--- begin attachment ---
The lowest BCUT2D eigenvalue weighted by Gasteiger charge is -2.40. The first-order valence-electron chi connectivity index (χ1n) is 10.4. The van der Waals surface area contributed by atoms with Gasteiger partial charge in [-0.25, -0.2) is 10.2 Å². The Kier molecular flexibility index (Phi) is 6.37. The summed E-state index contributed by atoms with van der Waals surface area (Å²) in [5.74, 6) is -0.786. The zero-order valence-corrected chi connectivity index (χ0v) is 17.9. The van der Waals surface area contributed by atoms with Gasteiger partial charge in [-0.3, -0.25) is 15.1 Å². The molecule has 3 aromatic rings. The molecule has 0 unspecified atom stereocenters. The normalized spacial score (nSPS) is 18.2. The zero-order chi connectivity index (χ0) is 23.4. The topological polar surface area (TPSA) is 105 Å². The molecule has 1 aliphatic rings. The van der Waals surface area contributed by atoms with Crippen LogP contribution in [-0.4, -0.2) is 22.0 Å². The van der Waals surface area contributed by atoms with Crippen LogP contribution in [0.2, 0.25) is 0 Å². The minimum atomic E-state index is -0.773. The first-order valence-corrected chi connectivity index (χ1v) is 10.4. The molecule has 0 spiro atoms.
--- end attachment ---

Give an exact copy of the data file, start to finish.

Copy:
The lowest BCUT2D eigenvalue weighted by Gasteiger charge is -2.40. The first-order valence-electron chi connectivity index (χ1n) is 10.4. The van der Waals surface area contributed by atoms with Gasteiger partial charge in [-0.25, -0.2) is 10.2 Å². The Kier molecular flexibility index (Phi) is 6.37. The summed E-state index contributed by atoms with van der Waals surface area (Å²) in [5.74, 6) is -0.786. The zero-order valence-corrected chi connectivity index (χ0v) is 17.9. The van der Waals surface area contributed by atoms with Gasteiger partial charge in [-0.3, -0.25) is 15.1 Å². The molecule has 3 aromatic rings. The molecule has 0 unspecified atom stereocenters. The normalized spacial score (nSPS) is 18.2. The zero-order chi connectivity index (χ0) is 23.4. The topological polar surface area (TPSA) is 105 Å². The molecule has 1 aliphatic rings. The van der Waals surface area contributed by atoms with Crippen LogP contribution in [-0.4, -0.2) is 22.0 Å². The van der Waals surface area contributed by atoms with Crippen LogP contribution in [0.2, 0.25) is 0 Å². The minimum atomic E-state index is -0.773. The first-order valence-corrected chi connectivity index (χ1v) is 10.4. The molecule has 0 spiro atoms.